Starting Seeds for Your Vegetable Garden

During those long winter months, we gardeners look forward to starting seeds for our gardens. There are several ways to accomplish this that work well. So for the experienced gardener or the beginner, getting a head start on the gardening season by starting seedlings indoors gives you a longer growing season. Who doesn't want to take that first bite of your home grown tomato as early in the season as possible, right?

I am not fond of unnecessary work, and I'm sure you don't like it either. So you will appreciate a simple way to determine the right time and the most efficient way to get a head start on your garden this year. Which way you choose will depend on your climate, your garden's size, and your budget.

starting seedlings indoors

Garden Facts to Consider

My garden is not particularly large. I live in a very hot climate, and we have only a short season before the sun begins to fry the spring vegetables. In order to get tomatoes that will ripen before the sizzling temperatures in the second half of June, I have to get my tomatoes, peppers, and squash in the ground as close to the last frost date for my area as possible.

The last frost date is an average, so you will want to put out less tender items in the first week or two. Plants like peas, onions, lettuce, parsley, beets, turnips, carrots, broccoli, cabbage, and other cold hardy vegetables will take a light frost with no trouble. Give them a week or so of hardening off before planting, and they will do well.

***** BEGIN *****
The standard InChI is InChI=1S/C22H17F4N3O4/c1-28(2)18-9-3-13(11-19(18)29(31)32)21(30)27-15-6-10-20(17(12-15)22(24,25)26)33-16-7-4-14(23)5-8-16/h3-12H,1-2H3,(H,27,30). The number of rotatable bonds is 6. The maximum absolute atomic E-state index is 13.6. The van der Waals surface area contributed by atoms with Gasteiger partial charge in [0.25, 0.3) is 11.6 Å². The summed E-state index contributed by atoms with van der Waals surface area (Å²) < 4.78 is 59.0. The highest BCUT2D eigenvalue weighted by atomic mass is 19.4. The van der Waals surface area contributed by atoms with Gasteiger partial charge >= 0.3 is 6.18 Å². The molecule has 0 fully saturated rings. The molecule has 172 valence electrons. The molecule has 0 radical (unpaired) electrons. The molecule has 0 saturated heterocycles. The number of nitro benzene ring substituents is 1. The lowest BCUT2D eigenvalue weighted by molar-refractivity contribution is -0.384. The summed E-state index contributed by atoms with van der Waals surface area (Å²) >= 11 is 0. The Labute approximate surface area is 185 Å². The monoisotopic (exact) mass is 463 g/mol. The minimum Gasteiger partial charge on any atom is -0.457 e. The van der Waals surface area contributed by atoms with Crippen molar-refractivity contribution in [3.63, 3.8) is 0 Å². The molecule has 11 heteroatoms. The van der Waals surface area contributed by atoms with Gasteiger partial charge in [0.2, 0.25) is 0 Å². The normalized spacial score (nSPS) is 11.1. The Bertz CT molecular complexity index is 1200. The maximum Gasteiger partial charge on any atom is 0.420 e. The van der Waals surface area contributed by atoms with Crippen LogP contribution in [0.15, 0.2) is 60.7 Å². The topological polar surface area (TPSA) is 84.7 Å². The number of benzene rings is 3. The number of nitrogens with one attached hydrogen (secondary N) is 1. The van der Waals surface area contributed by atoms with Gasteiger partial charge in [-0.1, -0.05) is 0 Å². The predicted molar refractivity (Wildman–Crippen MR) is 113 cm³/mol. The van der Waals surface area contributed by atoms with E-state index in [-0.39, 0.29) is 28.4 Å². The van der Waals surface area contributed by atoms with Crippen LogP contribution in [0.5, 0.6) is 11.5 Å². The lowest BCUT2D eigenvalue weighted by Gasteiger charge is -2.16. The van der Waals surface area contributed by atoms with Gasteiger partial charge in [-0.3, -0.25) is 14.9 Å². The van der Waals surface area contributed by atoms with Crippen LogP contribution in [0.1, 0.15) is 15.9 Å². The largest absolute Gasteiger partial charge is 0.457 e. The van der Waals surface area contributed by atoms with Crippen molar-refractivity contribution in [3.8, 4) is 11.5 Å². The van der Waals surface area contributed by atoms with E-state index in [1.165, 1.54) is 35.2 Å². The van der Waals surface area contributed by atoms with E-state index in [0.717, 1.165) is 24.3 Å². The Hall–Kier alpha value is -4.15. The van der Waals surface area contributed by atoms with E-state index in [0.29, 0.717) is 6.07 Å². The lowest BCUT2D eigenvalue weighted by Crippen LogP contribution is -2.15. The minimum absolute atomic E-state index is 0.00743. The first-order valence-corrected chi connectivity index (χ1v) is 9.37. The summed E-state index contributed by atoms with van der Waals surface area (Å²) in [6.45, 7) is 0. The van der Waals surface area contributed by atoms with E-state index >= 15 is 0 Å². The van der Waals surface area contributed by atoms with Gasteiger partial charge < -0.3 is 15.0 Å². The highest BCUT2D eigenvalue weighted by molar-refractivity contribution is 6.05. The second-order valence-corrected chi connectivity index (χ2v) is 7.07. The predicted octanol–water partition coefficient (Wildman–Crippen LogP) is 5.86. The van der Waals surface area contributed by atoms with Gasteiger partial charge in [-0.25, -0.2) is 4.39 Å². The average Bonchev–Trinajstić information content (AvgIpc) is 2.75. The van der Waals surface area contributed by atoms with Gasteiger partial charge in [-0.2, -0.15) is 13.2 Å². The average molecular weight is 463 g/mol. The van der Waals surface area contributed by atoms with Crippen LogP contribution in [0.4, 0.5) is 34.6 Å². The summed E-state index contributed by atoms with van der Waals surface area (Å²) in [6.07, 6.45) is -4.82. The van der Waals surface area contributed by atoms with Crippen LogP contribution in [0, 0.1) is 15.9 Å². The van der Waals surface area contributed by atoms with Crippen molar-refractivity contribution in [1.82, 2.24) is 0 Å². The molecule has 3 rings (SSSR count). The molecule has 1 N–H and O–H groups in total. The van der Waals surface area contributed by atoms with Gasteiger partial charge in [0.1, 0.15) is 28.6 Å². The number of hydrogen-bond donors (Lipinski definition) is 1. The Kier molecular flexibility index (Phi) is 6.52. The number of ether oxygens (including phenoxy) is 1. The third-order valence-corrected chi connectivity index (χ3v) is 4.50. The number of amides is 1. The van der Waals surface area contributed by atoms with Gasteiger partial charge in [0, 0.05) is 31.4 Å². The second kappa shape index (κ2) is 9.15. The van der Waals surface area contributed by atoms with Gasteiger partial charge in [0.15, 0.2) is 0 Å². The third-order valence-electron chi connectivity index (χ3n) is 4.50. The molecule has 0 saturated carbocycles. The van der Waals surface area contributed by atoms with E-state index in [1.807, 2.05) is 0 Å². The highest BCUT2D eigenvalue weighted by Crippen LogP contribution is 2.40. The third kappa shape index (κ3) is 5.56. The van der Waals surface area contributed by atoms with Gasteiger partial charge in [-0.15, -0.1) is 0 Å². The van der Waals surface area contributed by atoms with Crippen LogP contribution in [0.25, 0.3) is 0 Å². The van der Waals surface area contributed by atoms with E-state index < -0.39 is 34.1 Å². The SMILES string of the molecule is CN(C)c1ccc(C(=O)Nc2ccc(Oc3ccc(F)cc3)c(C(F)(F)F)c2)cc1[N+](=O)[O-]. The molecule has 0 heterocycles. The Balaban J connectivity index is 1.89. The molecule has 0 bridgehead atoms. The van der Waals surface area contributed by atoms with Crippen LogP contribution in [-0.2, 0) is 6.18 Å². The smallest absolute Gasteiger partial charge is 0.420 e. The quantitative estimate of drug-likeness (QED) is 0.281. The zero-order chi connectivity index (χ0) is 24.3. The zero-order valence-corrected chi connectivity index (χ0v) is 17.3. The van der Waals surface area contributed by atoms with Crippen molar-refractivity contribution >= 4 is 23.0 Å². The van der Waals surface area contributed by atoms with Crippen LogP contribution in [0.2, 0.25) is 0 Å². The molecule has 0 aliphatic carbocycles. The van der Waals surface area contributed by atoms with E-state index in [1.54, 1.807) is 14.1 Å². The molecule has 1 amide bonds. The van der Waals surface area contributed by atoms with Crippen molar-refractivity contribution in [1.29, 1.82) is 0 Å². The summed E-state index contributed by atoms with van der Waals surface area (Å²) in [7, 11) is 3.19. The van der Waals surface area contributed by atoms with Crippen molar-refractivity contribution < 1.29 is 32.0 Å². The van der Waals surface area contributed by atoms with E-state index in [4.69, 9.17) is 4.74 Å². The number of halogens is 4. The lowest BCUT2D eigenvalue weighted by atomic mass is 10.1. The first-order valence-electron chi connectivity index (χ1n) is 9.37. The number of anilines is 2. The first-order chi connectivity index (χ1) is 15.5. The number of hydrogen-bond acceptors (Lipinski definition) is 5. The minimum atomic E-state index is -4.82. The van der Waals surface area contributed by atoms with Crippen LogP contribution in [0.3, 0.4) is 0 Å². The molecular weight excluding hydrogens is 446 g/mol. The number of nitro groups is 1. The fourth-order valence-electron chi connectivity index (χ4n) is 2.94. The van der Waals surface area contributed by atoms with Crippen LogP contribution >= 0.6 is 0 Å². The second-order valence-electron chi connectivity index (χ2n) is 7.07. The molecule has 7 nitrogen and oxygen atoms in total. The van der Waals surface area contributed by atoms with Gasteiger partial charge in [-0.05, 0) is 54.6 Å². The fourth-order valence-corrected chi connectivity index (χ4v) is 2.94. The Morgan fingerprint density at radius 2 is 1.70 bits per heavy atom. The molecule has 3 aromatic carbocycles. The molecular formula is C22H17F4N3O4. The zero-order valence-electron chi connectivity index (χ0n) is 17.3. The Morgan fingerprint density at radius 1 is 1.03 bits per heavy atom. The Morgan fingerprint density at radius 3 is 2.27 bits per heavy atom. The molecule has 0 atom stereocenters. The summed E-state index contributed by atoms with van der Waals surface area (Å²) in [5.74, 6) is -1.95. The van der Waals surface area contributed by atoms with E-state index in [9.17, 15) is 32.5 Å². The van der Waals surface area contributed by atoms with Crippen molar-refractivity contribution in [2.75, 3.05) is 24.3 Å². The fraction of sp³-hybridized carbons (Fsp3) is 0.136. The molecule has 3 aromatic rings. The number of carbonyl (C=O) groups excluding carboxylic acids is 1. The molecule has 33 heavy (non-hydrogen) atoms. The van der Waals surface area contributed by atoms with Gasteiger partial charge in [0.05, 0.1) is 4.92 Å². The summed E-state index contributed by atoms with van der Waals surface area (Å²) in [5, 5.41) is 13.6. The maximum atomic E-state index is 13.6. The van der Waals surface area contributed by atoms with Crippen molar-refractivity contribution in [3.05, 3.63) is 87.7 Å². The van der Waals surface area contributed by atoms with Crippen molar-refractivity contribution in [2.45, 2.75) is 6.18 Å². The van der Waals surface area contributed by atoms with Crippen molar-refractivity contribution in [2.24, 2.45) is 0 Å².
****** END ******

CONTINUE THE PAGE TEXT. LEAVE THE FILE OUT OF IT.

Two weeks or more after the last frost date for your area will be soon enough for squash, cucumber, peppers, tomatoes, beans corn, okra, and melons. If you plant them in the ground directly, then 10 days after the last average frost is a safe bet.

Starting Seedlings Indoors

If you read the packets for your seeds, you will see that most of them will tell you to start the plants 4-8 weeks before the last frost date. This should have them at the right stage to be transplanted into the garden just after the last frost hits. Most plants transplant better if they have not developed a lot of leaves yet. Just 4-6 true leaves is usually the best time. I tend to go with the shorter 4 weeks, 6 at most.

The growth of your seedlings will depend on the temperature, the amount of light they get, and the moisture. If they grow in the house for too long, they might get tall and spindly. That can make transplanting them difficult. Not just for you, but for the plant as well, because long skinny stems get bent much more easily. Most plants don't do well if their main stem gets crimped or bent, and rarely survive.

If they do start getting leggy, then you will need to give them more light. The indoor lights should be no more than 8 inches above the seedling tray. If they still get leggy, then you may want to consider putting them outside in the sun during the warmest part of the day, and then back under the indoor light so that they get 12 hours of light. They need 12 hours of darkness too, so don't go beyond the 12 hours of light.

The Seedling Tray

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